Professor Ahluwalia has been widely regarded by supporters as a whistleblower over practices at the university that he had exposed in allegations contained in a report last year.
Allegations of serious cases of mismanagement and abuse of process surfaced at the USP involving its former vice chancellor and president in May last year and were widely reported on by Islands Business in June and other Pacific media.
In an interview with RNZ’s Pacific Beat at the time, editor Samisoni Pareti said the allegations involved 11 staff, including a former vice-chancellor, and the claims were being investigated by Fiji’s Independent Commission Against Corruption (FICAC).
It is understood islands Business is publishing a report today exposing the contents of a hushed up university investigation by international consultants last year.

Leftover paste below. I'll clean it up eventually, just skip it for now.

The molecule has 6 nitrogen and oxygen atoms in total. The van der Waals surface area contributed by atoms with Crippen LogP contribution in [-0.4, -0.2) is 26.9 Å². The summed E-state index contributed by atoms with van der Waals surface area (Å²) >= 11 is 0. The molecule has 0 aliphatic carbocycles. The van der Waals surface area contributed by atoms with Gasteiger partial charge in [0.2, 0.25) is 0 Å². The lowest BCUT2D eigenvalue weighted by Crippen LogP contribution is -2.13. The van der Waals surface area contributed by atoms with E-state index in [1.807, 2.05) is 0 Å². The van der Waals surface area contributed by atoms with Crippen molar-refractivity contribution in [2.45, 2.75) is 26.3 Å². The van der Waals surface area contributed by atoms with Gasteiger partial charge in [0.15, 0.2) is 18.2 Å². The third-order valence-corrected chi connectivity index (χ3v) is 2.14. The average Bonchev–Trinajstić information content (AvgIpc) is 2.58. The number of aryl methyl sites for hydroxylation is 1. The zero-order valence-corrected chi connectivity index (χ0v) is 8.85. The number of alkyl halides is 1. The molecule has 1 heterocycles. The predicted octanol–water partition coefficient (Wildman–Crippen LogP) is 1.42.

The USP Students Association said it had its email links to the university’s students blocked and its open letter was sent to Pacific Media Watch.
The open letter addressed to USP Council chair and pro vice-chancellor Winston Thompson said:
I write this letter on behalf of the students of our 12 member countries and 14 campuses to convey to you our intense displeasure at the way you are handling matters as the Pro-Chancellor of the university.
The student body has cited the letter written to Council by Mr Semi Tukana, whom you appointed to the sub-committee to investigate the Vice-Chancellor Professor Pal [Ahluwalia]. The letter clearly points out that you and Mr Mahmood Khan are using the high office of your council positions to continue the personal vendetta against the VCP and blindsiding members of the University Council.
Despite numerous warnings and alarming concerns raised by the members of the University Council, you disregarded and disrespected these by convening the Executive Committee Meeting on June 8th 2020 to consider the removal of the VCP.